Now, of course, I don’t think either side is claiming that the other side doesn’t care about the actual Bible or logic/philosophy–as the case may be–but in my mind, there’s a fundamental difference in approach. And I fall squarely into the camp of holding the view I can defend from the Bible, even if historical theologians get hives hearing me talk about (though to be fair, I don’t think that’s ever actually happened to me).
As I read the whole thing, I was on the “new” side both in particular and in principle, because I want to base what I believe on what the Word itself says. And while I have great respect for the generations of Christians before me, it doesn’t necessarily hold that just because they lived longer ago than me that they’re right-er than me.
Upon some research, I find myself lining up with a group from the Reformation called the radical reformers. These were the ones who took to heart “Sola Scriptura”, even if what they found contradicted the hallowed councils of the past. And I love them for it. Of course, sometimes they went off into crazy-land. But I so deeply appreciate the desire to follow the Word as faithfully as possible, even if it flew in the face of centuries of church tradition or teaching.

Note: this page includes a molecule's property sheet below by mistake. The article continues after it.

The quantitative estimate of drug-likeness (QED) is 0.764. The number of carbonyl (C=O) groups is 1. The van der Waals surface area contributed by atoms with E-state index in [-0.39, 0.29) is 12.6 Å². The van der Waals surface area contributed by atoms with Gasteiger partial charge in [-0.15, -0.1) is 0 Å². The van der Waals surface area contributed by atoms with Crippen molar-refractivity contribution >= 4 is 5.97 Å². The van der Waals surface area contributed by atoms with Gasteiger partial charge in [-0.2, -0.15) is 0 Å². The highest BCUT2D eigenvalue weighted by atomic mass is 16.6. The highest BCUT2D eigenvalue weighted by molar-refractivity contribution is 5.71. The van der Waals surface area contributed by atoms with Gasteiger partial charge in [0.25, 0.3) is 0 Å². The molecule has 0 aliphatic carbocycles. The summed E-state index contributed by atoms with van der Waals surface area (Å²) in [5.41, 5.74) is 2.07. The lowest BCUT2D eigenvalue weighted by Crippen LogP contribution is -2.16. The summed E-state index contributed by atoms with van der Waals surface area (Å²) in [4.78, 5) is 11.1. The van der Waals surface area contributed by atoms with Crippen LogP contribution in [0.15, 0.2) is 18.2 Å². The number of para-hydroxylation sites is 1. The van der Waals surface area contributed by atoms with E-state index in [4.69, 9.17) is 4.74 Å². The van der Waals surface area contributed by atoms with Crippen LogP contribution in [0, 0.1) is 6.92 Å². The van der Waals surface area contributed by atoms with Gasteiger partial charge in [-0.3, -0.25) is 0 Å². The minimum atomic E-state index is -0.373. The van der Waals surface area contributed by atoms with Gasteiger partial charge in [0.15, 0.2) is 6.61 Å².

I mean, seriously, look at the 95 Theses and the entire Reformation itself.
At the end of the day, I have to stand or fall on what my conscience and the Holy Spirit in me are convinced is the truth, based on the very Word of God. And it’s simply not good enough for me to find one thing in Scripture and read another thing from some historical council, and let that council trump my heart convictions.
Do I want to be a heretic? No way! Do I want to be informed about and by history? Very much so. But at the end of the day, any historic council was full of people just as sinful and just as redeemed as me. And just as much as I may be wrong, so may they have been. And I can’t find any part of my heart that can cave my Bible-based convictions because of a council of bishops from centuries past. I’m probably talking in circles at this point. I’m sitting in the room with my family while they watch Pixar Cars, so I’m a tad distracted. I think I feel the weight of the whole conversation, because my church meets in homes, we believe in the full sovereignty of God over salvation, and believe that there is no such thing as a clergy/laity distinction. I hold all of these views from Scripture, but I don’t have much of history on my side.
And the truth is, while it bothers me sometimes, I’m actually fine with that. Because I can defend what I believe from the Bible. And my soul is at peace with it. And the Spirit testifies to my soul that I have to be faithful to what I see, regardless of how much I buck against historical precedent. In that way, I’m very much a descendant of those radical reformers. And this whole controversy I mentioned at the beginning of the post helped me to see this more clearly than I’ve really seen it before.
I’m not ashamed of the heritage I find myself a part of, even if it wasn’t on purpose.